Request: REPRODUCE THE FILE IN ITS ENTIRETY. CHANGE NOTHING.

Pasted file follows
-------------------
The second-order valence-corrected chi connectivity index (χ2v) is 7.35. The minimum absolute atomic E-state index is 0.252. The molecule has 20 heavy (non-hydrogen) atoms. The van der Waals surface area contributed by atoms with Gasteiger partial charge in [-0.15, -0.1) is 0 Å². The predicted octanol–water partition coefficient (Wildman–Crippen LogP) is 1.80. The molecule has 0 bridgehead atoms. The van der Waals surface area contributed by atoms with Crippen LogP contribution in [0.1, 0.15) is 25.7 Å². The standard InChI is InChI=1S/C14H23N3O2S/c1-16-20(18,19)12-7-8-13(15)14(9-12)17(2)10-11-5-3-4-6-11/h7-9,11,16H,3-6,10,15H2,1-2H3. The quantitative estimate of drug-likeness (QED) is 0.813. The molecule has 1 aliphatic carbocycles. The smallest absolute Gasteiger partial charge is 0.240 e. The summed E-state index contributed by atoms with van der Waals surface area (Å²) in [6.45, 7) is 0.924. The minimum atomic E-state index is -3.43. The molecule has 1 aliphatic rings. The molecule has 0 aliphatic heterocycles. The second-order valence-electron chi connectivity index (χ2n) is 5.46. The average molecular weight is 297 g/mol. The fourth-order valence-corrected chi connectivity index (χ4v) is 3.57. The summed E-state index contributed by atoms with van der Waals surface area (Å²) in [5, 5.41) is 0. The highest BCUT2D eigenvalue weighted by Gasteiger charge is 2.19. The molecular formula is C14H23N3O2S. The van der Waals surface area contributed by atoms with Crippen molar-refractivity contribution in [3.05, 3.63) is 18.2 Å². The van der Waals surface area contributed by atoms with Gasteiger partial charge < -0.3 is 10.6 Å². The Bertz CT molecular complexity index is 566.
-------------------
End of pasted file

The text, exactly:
The second-order valence-corrected chi connectivity index (χ2v) is 7.35. The minimum absolute atomic E-state index is 0.252. The molecule has 20 heavy (non-hydrogen) atoms. The van der Waals surface area contributed by atoms with Gasteiger partial charge in [-0.15, -0.1) is 0 Å². The predicted octanol–water partition coefficient (Wildman–Crippen LogP) is 1.80. The molecule has 0 bridgehead atoms. The van der Waals surface area contributed by atoms with Crippen LogP contribution in [0.1, 0.15) is 25.7 Å². The standard InChI is InChI=1S/C14H23N3O2S/c1-16-20(18,19)12-7-8-13(15)14(9-12)17(2)10-11-5-3-4-6-11/h7-9,11,16H,3-6,10,15H2,1-2H3. The quantitative estimate of drug-likeness (QED) is 0.813. The molecule has 1 aliphatic carbocycles. The smallest absolute Gasteiger partial charge is 0.240 e. The summed E-state index contributed by atoms with van der Waals surface area (Å²) in [6.45, 7) is 0.924. The minimum atomic E-state index is -3.43. The molecule has 1 aliphatic rings. The molecule has 0 aliphatic heterocycles. The second-order valence-electron chi connectivity index (χ2n) is 5.46. The average molecular weight is 297 g/mol. The fourth-order valence-corrected chi connectivity index (χ4v) is 3.57. The summed E-state index contributed by atoms with van der Waals surface area (Å²) in [5, 5.41) is 0. The highest BCUT2D eigenvalue weighted by Gasteiger charge is 2.19. The molecular formula is C14H23N3O2S. The van der Waals surface area contributed by atoms with Crippen molar-refractivity contribution in [3.05, 3.63) is 18.2 Å². The van der Waals surface area contributed by atoms with Gasteiger partial charge < -0.3 is 10.6 Å². The Bertz CT molecular complexity index is 566.